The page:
LONDON, Sept 8 (Thomson Reuters Foundation) - The United States ranks among the world’s nations least likely to achieve the set of global goals aimed at ending poverty and combating climate change that are due to be adopted this month by the United Nations, a study said on Tuesday.
The Scandinavian nations of Sweden, Norway, Denmark and Finland have the best chance of meeting the proposed Sustainable Development Goals (SDGs), a set of 15-year objectives that range from ending hunger to promoting education, said the study by Bertelsmann Stiftung, a German foundation that researches and promotes social responsibility.
Holding the United States back are such issues as its income gap between rich and poor, consumption behavior and environmental protection, the study said. The nation generates more than twice the municipal waste per capita than do the highest ranked nations, the study said.
The United States does, however, have a high gross national income, relatively clean air and ample housing, all of which would contribute to achieving some of the global goals, the study said.
Many industrialized nations could fail to meet the 17 goals, to be adopted by 193 countries at a Sept. 25-27 U.N. summit, due to inequality, energy and environmental issues, the study said.
The goals aim to end poverty, combat inequality, protect human rights, promote gender equality, protect the planet and create conditions for sustainable growth and shared prosperity.
Using indicators that could predict a nation’s success, Bertelsmann Stiftung ranked the 34 primarily wealthy member nations of the Paris-based Organization for Economic Co-operation and Development.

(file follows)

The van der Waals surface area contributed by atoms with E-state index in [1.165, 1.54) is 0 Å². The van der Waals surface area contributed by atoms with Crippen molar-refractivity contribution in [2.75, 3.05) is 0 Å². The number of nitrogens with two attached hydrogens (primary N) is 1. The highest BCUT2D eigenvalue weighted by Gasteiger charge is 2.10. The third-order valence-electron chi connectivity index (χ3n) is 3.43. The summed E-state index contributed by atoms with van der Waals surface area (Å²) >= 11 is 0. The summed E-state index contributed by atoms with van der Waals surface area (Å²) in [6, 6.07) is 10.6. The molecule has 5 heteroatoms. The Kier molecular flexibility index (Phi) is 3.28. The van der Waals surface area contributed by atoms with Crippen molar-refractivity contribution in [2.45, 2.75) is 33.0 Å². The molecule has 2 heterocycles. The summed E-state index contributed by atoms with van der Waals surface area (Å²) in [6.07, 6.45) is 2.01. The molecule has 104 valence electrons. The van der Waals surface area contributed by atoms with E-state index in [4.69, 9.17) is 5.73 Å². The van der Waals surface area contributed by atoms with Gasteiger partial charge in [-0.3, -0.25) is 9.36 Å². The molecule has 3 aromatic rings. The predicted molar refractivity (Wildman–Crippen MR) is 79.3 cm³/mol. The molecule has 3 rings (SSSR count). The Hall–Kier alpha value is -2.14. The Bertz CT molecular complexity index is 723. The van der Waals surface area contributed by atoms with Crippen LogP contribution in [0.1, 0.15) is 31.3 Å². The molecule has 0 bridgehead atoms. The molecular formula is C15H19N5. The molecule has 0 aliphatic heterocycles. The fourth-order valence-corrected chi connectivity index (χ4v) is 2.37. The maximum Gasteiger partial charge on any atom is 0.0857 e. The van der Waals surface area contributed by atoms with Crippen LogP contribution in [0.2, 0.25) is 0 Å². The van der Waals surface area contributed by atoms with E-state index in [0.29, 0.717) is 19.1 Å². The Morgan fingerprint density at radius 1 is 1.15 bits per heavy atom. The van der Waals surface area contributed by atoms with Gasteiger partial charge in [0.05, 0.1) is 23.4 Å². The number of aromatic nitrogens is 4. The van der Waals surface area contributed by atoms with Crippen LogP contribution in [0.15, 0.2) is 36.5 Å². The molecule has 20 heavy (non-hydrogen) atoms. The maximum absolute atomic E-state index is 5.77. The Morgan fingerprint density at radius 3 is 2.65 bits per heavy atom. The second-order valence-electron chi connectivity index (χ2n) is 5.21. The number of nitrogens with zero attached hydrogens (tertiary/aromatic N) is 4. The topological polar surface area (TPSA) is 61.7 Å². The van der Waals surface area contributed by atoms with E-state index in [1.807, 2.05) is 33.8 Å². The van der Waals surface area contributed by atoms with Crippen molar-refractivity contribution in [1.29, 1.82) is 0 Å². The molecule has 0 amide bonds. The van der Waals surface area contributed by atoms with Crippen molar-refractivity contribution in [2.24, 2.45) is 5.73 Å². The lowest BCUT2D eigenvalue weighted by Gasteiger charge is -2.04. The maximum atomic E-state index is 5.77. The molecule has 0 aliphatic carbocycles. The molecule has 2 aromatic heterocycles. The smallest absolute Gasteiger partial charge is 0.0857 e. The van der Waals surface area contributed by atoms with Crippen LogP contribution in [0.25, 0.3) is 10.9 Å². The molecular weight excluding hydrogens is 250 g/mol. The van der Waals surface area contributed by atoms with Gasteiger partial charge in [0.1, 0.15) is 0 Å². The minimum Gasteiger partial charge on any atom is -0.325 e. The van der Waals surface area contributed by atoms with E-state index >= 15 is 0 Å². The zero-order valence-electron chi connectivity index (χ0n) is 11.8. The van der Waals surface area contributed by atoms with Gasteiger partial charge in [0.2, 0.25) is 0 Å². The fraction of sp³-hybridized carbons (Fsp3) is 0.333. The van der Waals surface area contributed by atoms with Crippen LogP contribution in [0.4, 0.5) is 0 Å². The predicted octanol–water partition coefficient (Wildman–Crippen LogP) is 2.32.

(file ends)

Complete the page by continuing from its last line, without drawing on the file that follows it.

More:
“We in the rich nations, with our growing social inequality and wasteful use of resources, can no longer present ourselves as the world’s teachers,” said Aart de Geus, Bertelsmann Stiftung chairman, in a statement. “Rather, the analysis shows us where we, too, have to do our homework.”
The nations with the lowest rankings were the United States, followed by Greece, Chile, Hungary, Turkey and Mexico in last place.
In first place was Sweden, with its low greenhouse gas emissions and high employment rate, followed by Norway which also has low greenhouse gas emissions and makes generous financial contributions to developing countries, it said.
Britain ranked in the middle, strong in its financial contributions to poor countries, air quality, ecological wastewater treatment and low material consumption, the study said.
Its weaknesses in potentially meeting the global goals include a low level of sustainable energy production, its fertilizer use in agriculture and its income gap, it said. (Reporting by Ellen Wulfhorst, Editing by Ros Russell; Please credit the Thomson Reuters Foundation, the charitable arm of Thomson Reuters, that covers humanitarian news, women’s rights, trafficking, corruption and climate change. Visit www.trust.org)